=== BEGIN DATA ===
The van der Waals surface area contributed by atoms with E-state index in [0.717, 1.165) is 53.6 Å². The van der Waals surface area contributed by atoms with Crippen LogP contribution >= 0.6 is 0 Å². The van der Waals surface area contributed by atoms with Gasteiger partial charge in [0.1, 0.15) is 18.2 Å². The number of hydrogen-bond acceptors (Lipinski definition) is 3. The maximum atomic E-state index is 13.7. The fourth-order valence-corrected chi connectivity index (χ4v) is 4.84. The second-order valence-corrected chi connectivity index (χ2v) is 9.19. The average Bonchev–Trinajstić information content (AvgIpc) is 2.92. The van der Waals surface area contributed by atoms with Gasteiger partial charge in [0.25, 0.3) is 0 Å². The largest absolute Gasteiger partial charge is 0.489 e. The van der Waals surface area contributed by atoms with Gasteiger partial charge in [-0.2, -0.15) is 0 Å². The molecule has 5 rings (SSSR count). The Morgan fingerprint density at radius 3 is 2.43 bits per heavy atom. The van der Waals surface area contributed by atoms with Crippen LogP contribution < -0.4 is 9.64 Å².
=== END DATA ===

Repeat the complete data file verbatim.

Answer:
The van der Waals surface area contributed by atoms with E-state index in [0.717, 1.165) is 53.6 Å². The van der Waals surface area contributed by atoms with Crippen LogP contribution >= 0.6 is 0 Å². The van der Waals surface area contributed by atoms with Gasteiger partial charge in [0.1, 0.15) is 18.2 Å². The number of hydrogen-bond acceptors (Lipinski definition) is 3. The maximum atomic E-state index is 13.7. The fourth-order valence-corrected chi connectivity index (χ4v) is 4.84. The second-order valence-corrected chi connectivity index (χ2v) is 9.19. The average Bonchev–Trinajstić information content (AvgIpc) is 2.92. The van der Waals surface area contributed by atoms with Gasteiger partial charge in [0.25, 0.3) is 0 Å². The largest absolute Gasteiger partial charge is 0.489 e. The van der Waals surface area contributed by atoms with Gasteiger partial charge in [-0.2, -0.15) is 0 Å². The molecule has 5 rings (SSSR count). The Morgan fingerprint density at radius 3 is 2.43 bits per heavy atom. The van der Waals surface area contributed by atoms with Crippen LogP contribution < -0.4 is 9.64 Å².